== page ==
“It’s the most historical and storied men’s wear institution we’ve had in this country,” said Alan Flusser, a tailor and the author of numerous books on men’s style. However, he added, “for many years it has been more a memory than a reality in terms of its ability to influence or inspire people.”
The Times reported last month that Mr. Del Vecchio had hired PJ Solomon, the investment banking firm, as long ago as last year to explore “options” such as a sale or further investment. A restructuring plan was created before the pandemic, and this year, a group of potential investors valued the company between $300 million and $350 million. But Mr. Del Vecchio told The Times that he hadn’t felt that the discussions “matched the needs we saw.”
Mr. Del Vecchio also said that annual sales from 2017 through 2019 were effectively flat at about $1 billion, and that the company had debt of “less than” $300 million.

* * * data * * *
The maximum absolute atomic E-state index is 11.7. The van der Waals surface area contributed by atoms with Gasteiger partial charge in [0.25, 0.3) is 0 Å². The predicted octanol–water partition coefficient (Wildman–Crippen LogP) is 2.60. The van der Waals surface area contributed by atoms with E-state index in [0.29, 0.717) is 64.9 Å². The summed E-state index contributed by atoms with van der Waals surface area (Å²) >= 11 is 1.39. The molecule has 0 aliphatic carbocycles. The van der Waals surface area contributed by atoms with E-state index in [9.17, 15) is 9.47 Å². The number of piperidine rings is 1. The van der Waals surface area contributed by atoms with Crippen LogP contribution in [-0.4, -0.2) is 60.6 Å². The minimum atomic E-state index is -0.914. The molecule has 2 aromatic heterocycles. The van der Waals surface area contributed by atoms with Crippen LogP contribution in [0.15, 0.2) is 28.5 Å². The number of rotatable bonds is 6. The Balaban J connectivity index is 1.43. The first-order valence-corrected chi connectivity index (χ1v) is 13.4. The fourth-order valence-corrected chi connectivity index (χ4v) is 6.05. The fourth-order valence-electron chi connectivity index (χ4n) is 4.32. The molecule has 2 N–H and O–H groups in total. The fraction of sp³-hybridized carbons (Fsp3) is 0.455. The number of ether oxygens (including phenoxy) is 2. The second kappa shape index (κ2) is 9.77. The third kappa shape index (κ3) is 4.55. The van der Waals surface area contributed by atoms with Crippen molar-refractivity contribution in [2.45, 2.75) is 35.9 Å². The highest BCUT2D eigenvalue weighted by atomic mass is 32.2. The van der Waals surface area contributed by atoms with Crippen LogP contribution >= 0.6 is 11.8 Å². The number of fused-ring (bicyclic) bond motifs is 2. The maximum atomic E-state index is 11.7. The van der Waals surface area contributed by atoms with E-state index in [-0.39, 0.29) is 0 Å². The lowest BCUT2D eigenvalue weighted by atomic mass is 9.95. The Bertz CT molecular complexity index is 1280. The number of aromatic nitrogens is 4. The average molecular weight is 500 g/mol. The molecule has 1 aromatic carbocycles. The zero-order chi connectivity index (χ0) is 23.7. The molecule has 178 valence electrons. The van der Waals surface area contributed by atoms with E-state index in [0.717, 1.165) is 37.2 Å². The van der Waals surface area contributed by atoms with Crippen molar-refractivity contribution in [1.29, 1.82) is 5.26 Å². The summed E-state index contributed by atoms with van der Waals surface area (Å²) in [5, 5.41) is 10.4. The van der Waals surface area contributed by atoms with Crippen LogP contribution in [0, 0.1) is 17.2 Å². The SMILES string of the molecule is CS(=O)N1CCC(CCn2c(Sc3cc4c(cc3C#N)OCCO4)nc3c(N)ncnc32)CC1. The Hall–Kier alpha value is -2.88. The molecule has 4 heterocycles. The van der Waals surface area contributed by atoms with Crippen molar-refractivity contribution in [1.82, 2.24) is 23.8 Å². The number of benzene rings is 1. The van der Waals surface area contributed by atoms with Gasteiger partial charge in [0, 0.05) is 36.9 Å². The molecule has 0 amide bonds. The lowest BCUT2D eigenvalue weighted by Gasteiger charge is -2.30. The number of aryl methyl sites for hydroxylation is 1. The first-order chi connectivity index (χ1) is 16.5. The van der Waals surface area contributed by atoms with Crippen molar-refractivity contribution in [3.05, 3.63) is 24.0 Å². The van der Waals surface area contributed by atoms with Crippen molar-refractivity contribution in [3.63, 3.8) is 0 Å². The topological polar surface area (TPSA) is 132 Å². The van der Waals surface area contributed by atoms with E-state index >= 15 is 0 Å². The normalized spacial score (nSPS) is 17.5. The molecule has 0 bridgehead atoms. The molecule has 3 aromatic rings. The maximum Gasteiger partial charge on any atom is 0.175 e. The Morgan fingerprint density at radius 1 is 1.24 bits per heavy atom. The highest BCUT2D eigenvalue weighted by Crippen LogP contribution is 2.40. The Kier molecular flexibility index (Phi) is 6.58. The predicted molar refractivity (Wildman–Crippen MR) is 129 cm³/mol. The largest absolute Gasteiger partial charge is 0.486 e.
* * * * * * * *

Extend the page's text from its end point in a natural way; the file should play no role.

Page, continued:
Union representatives at the Haverhill factory, which is Brooks Brothers’ largest in the United States, said the company denied requests on Tuesday for severance payments based on years of service and other benefits after the facility’s closure later this month, leaving the work force stunned. The Wednesday filing is another blow to the employees, as bankruptcy proceedings often leave little for workers.
Human resources representatives from the company, who met with the union in person, said there wasn’t a severance clause in the Haverhill agreement, in contrast to those at its other two U.S. factories, according to Ethan Snow, chief of staff for the New England Joint Board, an affiliate of the UNITE HERE union, which represents more than 300,000 workers in North America.
“Just two months ago, they received all kinds of praise for their quick way of adapting the factories to make masks and how important it was to do American manufacturing during that time,” Mr. Snow said. “Suddenly, these workers don’t matter anymore.”
Mr. Snow said the company appeared open, though did not commit, to a proposal that would make computers available in the factory for workers, almost all of whom are immigrants, to “sign up for unemployment and navigate the state work force system,” he said.
Article source: https://www.nytimes.com/2020/07/08/business/brooks-brothers-chapter-11-bankruptcy.html